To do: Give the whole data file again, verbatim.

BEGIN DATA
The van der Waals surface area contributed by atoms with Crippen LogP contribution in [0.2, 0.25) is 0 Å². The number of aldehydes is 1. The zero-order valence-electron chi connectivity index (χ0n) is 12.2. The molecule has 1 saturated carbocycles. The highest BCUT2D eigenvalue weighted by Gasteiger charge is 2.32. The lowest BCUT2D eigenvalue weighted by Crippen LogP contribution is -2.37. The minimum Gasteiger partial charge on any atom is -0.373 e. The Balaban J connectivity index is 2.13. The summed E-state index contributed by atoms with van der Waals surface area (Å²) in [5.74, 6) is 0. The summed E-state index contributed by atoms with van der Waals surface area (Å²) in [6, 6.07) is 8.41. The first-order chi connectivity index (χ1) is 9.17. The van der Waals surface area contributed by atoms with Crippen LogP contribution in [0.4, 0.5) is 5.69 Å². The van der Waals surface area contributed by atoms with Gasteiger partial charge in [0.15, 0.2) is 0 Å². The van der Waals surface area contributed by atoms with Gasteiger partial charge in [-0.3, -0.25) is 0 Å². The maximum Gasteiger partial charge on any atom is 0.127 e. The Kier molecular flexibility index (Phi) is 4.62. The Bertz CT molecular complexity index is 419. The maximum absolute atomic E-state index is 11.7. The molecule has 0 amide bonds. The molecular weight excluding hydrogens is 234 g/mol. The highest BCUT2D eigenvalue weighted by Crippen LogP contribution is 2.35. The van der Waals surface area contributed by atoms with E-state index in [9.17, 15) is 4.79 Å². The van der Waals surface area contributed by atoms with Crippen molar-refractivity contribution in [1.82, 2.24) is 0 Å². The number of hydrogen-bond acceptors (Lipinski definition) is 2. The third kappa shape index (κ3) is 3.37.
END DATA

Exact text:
The van der Waals surface area contributed by atoms with Crippen LogP contribution in [0.2, 0.25) is 0 Å². The number of aldehydes is 1. The zero-order valence-electron chi connectivity index (χ0n) is 12.2. The molecule has 1 saturated carbocycles. The highest BCUT2D eigenvalue weighted by Gasteiger charge is 2.32. The lowest BCUT2D eigenvalue weighted by Crippen LogP contribution is -2.37. The minimum Gasteiger partial charge on any atom is -0.373 e. The Balaban J connectivity index is 2.13. The summed E-state index contributed by atoms with van der Waals surface area (Å²) in [5.74, 6) is 0. The summed E-state index contributed by atoms with van der Waals surface area (Å²) in [6, 6.07) is 8.41. The first-order chi connectivity index (χ1) is 9.17. The van der Waals surface area contributed by atoms with Crippen LogP contribution in [0.4, 0.5) is 5.69 Å². The van der Waals surface area contributed by atoms with Gasteiger partial charge in [0.15, 0.2) is 0 Å². The van der Waals surface area contributed by atoms with Gasteiger partial charge in [-0.3, -0.25) is 0 Å². The maximum Gasteiger partial charge on any atom is 0.127 e. The Kier molecular flexibility index (Phi) is 4.62. The Bertz CT molecular complexity index is 419. The maximum absolute atomic E-state index is 11.7. The molecule has 0 amide bonds. The molecular weight excluding hydrogens is 234 g/mol. The highest BCUT2D eigenvalue weighted by Crippen LogP contribution is 2.35. The van der Waals surface area contributed by atoms with E-state index in [9.17, 15) is 4.79 Å². The van der Waals surface area contributed by atoms with Crippen molar-refractivity contribution in [1.82, 2.24) is 0 Å². The number of hydrogen-bond acceptors (Lipinski definition) is 2. The third kappa shape index (κ3) is 3.37.